YOU ARE HERE: LAT HomeCollections

Would It Work Here? : Cities Grappling With Some of the Same Problems Facing Central L.A. Have Found Effective Solutions

September 12, 1993|LUCILLE RENWICK

In Chicago, car pools of once-unemployed workers from the job-depleted city travel to the suburbs to $7-an-hour, entry-level jobs. In Newark, N.J., serious community commitment has proved that neighborhoods can revitalize themselves and thrive.

In the quest to rebuild Los Angeles' inner city, solutions might be found in cities thousands of miles away--cities that suffer from the same social ills, from illiteracy and escalating school dropout rates to teen-age pregnancies and unemployment.

In each city, community-based organizations and philanthropic agencies tackle several problems at a time.

"The face of poverty today is radically different than 20 years ago, because there are multiple barriers versus single barriers," said James Johnson of the UCLA Center for the Study of Urban Poverty. "So when you talk about how to intervene in someone's life, you're talking about multiple strategies."

Although the organizations featured in this article use varying methods to advance their projects, each has thrived on a common goal: to first empower the community to change its situation.

"Sometimes people just need to know they have the power to make a difference in their own lives," said Msgr. William Linder, founder of the New Community Corp. in Newark. "This can happen anywhere."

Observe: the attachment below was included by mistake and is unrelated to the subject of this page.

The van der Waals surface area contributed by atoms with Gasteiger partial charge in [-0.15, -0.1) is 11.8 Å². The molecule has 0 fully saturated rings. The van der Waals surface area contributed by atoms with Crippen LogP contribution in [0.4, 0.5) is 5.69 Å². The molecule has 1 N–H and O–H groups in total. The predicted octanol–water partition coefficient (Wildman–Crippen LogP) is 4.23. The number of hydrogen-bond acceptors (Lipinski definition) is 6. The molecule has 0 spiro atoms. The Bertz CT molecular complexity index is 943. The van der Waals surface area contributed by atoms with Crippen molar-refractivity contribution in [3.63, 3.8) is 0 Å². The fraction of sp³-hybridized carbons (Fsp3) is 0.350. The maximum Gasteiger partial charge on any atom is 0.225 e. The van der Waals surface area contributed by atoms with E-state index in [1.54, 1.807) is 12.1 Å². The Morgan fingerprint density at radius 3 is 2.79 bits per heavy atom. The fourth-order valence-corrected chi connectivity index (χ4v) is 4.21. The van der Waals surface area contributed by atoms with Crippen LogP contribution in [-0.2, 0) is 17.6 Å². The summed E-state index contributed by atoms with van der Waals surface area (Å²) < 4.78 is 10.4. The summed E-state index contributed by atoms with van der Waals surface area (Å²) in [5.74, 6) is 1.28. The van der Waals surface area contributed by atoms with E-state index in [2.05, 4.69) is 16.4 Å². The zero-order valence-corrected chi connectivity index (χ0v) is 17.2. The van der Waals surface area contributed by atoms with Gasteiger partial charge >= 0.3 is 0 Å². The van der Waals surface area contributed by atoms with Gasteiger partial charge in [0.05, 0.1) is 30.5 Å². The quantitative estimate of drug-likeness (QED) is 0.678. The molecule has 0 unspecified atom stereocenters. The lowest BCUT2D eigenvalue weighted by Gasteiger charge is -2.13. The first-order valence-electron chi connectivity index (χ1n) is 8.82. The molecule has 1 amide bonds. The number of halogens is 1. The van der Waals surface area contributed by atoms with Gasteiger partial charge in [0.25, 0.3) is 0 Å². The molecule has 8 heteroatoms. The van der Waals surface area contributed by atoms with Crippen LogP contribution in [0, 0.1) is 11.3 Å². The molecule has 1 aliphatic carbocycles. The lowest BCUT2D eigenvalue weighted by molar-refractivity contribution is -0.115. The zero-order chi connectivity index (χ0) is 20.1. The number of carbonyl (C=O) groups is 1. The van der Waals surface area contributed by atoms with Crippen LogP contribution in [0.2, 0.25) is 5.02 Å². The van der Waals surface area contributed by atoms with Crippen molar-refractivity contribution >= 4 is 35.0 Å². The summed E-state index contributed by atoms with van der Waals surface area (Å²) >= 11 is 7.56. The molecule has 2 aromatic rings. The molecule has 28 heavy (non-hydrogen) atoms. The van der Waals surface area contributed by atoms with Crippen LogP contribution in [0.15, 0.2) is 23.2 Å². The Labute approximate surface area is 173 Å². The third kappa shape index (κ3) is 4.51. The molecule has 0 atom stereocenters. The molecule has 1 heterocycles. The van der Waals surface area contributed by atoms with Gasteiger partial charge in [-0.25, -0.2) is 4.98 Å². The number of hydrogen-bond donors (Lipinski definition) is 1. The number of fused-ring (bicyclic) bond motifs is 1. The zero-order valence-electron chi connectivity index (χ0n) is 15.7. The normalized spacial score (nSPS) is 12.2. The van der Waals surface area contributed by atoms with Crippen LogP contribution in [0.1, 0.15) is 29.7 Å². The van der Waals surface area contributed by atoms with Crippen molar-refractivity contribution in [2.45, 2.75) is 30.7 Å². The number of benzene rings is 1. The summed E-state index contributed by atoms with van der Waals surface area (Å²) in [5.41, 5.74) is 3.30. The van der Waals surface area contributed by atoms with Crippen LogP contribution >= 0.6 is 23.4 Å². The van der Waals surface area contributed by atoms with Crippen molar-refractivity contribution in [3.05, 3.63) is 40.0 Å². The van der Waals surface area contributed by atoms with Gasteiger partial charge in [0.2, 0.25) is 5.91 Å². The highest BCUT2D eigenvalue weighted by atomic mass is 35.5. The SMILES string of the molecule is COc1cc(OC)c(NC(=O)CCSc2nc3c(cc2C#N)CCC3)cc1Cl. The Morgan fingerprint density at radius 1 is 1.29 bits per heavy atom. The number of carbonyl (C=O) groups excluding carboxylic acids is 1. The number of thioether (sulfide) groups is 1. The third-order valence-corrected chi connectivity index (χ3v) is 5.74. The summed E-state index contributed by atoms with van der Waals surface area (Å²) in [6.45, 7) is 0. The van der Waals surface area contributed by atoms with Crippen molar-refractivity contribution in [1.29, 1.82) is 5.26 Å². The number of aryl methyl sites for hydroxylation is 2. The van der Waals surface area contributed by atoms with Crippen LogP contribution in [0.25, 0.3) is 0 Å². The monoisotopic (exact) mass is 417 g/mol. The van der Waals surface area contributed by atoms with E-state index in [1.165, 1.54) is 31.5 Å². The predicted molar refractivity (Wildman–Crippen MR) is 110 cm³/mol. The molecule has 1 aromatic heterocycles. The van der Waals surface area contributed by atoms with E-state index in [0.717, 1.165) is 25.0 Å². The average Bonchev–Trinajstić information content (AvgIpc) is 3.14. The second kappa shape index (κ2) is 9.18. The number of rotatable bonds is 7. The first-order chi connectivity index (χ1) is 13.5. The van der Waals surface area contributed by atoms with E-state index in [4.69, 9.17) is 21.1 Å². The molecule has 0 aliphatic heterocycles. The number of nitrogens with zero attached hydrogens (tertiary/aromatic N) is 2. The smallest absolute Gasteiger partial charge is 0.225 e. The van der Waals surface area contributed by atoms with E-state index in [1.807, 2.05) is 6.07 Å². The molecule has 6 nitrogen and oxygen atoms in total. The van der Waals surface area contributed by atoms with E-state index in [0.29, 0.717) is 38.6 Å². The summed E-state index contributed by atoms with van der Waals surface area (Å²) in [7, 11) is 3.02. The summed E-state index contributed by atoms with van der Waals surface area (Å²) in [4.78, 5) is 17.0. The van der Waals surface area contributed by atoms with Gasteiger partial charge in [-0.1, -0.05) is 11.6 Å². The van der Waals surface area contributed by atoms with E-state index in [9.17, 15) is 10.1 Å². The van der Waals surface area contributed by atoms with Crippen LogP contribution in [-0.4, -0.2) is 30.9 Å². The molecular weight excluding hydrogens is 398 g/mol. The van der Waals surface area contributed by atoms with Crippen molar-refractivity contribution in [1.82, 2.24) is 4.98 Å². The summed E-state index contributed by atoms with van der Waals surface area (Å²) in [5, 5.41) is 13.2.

Shelter: On any given night in Los Angeles, as many as 39,000 homeless people are on the streets or in shelters, according to a report by Shelter Partnership Inc. More than 6,000 families are homeless here, nearly 4,500 of them children.


As cities grow more needy and resources dwindle, colleges, hospitals and other institutions are being tapped to help rejuvenate their communities.

Many institutions and neighborhoods have developed their own community development partnerships, mapping out plans to rebuild housing developments and establish job training programs.

Since 1986, several of these partnerships have been financially supported by the Structured Employment and Economic Development Corp. of New York (Seedco), a Ford Foundation intermediary that revitalizes low- and moderate-income neighborhoods by enlisting the help of universities, hospitals and other urban institutions.

In black communities in the South, where there has been a history of cooperation between universities and their neighborhoods, Seedco has created and supported partnerships between the schools and neighboring communities since 1990.

For example, in New Orleans, for the past two years, Xavier University has been working to spruce up the 200-home neighborhood called Xavier Triangle that surrounds the school.

"We've started small, with a block watch, but the most important thing is that we've built a pretty tight relationship with the community that at one time was pretty hostile toward Xavier," said Sybil Morial, dean of continuing education at the school.

In much of their work, Seedco officials have focused on funding partnerships around the country that they believe have established fruitful projects in their communities.

In Los Angeles, Seedco has given more than $100,000 to USC and the United Neighborhood Council to fund programs to bring more supermarkets to the area surrounding the university and increase community participation.

It also has given about $50,000 to the Drew Economic Development Corp. for its housing development projects.

"What Seedco is doing is very instrumental, but they aren't panaceas," said Ezekiel Mobley, executive director of the United Neighborhood Council in South-Central.

"They're just like a tool . . . and you have to figure out how it fits best in what you're building," he said.

Los Angeles Times Articles